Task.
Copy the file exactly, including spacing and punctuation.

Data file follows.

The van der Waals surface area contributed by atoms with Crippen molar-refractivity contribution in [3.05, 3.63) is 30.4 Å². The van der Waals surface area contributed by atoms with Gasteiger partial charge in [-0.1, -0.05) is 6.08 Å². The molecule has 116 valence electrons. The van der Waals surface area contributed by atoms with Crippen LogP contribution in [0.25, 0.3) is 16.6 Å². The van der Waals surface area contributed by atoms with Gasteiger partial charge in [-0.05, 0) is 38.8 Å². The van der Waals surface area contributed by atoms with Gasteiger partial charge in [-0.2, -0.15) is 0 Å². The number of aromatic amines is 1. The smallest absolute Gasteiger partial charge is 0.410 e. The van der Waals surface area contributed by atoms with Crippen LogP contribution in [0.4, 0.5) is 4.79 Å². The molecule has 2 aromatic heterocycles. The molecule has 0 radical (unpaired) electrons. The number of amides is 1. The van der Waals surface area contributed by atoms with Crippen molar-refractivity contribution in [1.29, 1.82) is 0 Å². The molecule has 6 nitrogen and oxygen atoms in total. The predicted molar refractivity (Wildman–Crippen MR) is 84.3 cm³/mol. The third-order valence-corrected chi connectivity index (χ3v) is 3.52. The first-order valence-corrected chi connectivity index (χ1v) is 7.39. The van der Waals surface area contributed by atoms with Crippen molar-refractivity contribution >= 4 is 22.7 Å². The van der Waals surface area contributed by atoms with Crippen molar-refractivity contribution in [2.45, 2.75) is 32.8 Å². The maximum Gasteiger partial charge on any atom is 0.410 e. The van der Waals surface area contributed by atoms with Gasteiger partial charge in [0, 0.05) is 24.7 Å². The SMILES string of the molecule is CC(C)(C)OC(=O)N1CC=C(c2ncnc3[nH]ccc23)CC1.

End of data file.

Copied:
The van der Waals surface area contributed by atoms with Crippen molar-refractivity contribution in [3.05, 3.63) is 30.4 Å². The van der Waals surface area contributed by atoms with Gasteiger partial charge in [-0.1, -0.05) is 6.08 Å². The molecule has 116 valence electrons. The van der Waals surface area contributed by atoms with Crippen LogP contribution in [0.25, 0.3) is 16.6 Å². The van der Waals surface area contributed by atoms with Gasteiger partial charge in [-0.05, 0) is 38.8 Å². The van der Waals surface area contributed by atoms with Gasteiger partial charge in [-0.2, -0.15) is 0 Å². The number of aromatic amines is 1. The smallest absolute Gasteiger partial charge is 0.410 e. The van der Waals surface area contributed by atoms with Crippen LogP contribution in [0.4, 0.5) is 4.79 Å². The molecule has 2 aromatic heterocycles. The molecule has 0 radical (unpaired) electrons. The number of amides is 1. The van der Waals surface area contributed by atoms with Crippen molar-refractivity contribution in [1.29, 1.82) is 0 Å². The molecule has 6 nitrogen and oxygen atoms in total. The predicted molar refractivity (Wildman–Crippen MR) is 84.3 cm³/mol. The third-order valence-corrected chi connectivity index (χ3v) is 3.52. The first-order valence-corrected chi connectivity index (χ1v) is 7.39. The van der Waals surface area contributed by atoms with Crippen molar-refractivity contribution >= 4 is 22.7 Å². The van der Waals surface area contributed by atoms with Crippen molar-refractivity contribution in [2.45, 2.75) is 32.8 Å². The maximum Gasteiger partial charge on any atom is 0.410 e. The van der Waals surface area contributed by atoms with Gasteiger partial charge in [0, 0.05) is 24.7 Å². The SMILES string of the molecule is CC(C)(C)OC(=O)N1CC=C(c2ncnc3[nH]ccc23)CC1.